Using cell-free RNA (cfRNA), researchers discovered gene expression patterns linked to a healthy pregnancy.

Conception to birth is a fast-paced period of growth and development that necessitates significant changes in maternal physiology that are currently unknown. Due to ethical limitations, research into human pregnancy is limited, and existing animal models are of little utility.

Pre-eclampsia impacts as many as one in every twelve pregnancies and is a leading cause of maternal morbidity. It’s also connected to higher risk of cardiovascular disease. Most pre-eclampsia cases are detected in the third trimester when the woman begins to suffer symptoms. This research might broaden the detection window and lead to timely intervention.

Specific molecular profiles that identify women at risk of pre-eclampsia have been discovered in a study of pregnant women’s blood RNA. These insights can help detect problems before the appearance of symptoms.

The research, published in Nature, looked at genetic information in blood samples to see if it might predict pregnancy issues like pre-eclampsia.

Researchers obtained samples from 1,840 pregnancies, including women of various races, nations, geographical areas, and socioeconomic backgrounds. These pregnancies were also of different gestational ages. The pre-eclampsia data contained 524 samples from two independent cohorts (72 cases and 452 non-cases).

The researchers analyzed maternal, fetal, and placental RNA in the pregnant woman’s blood. They were able to identify gene expression patterns linked to a healthy pregnancy due to this. They confirmed that their activity paralleled physiological changes predicted at different stages of development, such as the development of the embryonic heart.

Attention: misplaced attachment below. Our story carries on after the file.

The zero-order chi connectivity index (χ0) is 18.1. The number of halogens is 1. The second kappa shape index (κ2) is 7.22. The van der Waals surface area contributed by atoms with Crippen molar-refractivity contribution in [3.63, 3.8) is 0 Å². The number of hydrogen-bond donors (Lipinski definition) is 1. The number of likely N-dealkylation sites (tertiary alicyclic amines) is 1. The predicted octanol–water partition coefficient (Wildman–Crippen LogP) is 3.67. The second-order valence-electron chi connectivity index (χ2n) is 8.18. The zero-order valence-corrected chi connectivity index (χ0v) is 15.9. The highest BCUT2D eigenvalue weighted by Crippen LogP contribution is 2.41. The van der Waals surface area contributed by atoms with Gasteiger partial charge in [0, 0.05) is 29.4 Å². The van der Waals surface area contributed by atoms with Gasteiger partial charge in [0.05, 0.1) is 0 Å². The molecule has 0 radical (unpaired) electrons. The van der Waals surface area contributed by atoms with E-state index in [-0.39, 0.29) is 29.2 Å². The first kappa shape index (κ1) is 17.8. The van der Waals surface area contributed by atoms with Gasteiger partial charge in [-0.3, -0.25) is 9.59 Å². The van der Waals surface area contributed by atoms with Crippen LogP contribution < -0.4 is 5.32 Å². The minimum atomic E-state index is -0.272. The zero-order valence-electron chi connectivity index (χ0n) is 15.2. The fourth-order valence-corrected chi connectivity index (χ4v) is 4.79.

They also accurately predicted the probability of preeclampsia in 75% of instances and premature delivery in a comparable percentage of cases. Clinical variables such as maternal age, BMI, and race had no effect on the plasma cfRNA signatures for pre-eclampsia. Gene features linked to biological processes implicated in the underlying pathophysiology of the condition were also characterized in the study.

This study shows how cfRNA signals differ from those seen in a healthy pregnancy. A single blood sample may consistently identify women at risk of developing preeclampsia months before symptoms appeared. The Mirvie RNA platform can identify 75 percent of women who develop preeclampsia by analyzing tens of thousands of RNA signals from the mother, baby, and placenta using machine learning. Researchers plan to expand this test to look into additional pregnancy concerns, including preterm delivery.

Story Source: https://doi.org/10.1038/s41586-021-04249-w

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